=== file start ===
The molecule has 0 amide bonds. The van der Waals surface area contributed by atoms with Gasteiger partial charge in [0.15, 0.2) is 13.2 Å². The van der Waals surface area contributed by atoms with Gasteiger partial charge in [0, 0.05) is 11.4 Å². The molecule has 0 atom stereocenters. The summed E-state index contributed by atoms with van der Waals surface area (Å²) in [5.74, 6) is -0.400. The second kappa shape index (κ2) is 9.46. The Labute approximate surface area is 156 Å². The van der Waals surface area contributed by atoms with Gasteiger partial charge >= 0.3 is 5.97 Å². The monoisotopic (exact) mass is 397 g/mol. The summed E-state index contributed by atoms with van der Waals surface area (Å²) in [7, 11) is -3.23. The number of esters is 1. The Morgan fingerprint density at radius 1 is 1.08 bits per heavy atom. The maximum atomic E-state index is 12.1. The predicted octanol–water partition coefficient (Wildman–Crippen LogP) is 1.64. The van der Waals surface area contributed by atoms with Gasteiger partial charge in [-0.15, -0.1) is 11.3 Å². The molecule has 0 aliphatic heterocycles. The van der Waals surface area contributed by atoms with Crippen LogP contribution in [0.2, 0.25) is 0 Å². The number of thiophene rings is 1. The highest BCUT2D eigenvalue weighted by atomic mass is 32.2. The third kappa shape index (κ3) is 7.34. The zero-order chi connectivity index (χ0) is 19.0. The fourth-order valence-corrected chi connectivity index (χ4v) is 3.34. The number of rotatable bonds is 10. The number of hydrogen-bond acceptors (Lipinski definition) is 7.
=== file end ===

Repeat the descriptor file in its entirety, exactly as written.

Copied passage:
The molecule has 0 amide bonds. The van der Waals surface area contributed by atoms with Gasteiger partial charge in [0.15, 0.2) is 13.2 Å². The van der Waals surface area contributed by atoms with Gasteiger partial charge in [0, 0.05) is 11.4 Å². The molecule has 0 atom stereocenters. The summed E-state index contributed by atoms with van der Waals surface area (Å²) in [5.74, 6) is -0.400. The second kappa shape index (κ2) is 9.46. The Labute approximate surface area is 156 Å². The van der Waals surface area contributed by atoms with Gasteiger partial charge >= 0.3 is 5.97 Å². The monoisotopic (exact) mass is 397 g/mol. The summed E-state index contributed by atoms with van der Waals surface area (Å²) in [7, 11) is -3.23. The number of esters is 1. The Morgan fingerprint density at radius 1 is 1.08 bits per heavy atom. The maximum atomic E-state index is 12.1. The predicted octanol–water partition coefficient (Wildman–Crippen LogP) is 1.64. The van der Waals surface area contributed by atoms with Gasteiger partial charge in [-0.15, -0.1) is 11.3 Å². The molecule has 0 aliphatic heterocycles. The van der Waals surface area contributed by atoms with Crippen LogP contribution in [0.2, 0.25) is 0 Å². The number of thiophene rings is 1. The highest BCUT2D eigenvalue weighted by atomic mass is 32.2. The third kappa shape index (κ3) is 7.34. The zero-order chi connectivity index (χ0) is 19.0. The fourth-order valence-corrected chi connectivity index (χ4v) is 3.34. The number of rotatable bonds is 10. The number of hydrogen-bond acceptors (Lipinski definition) is 7.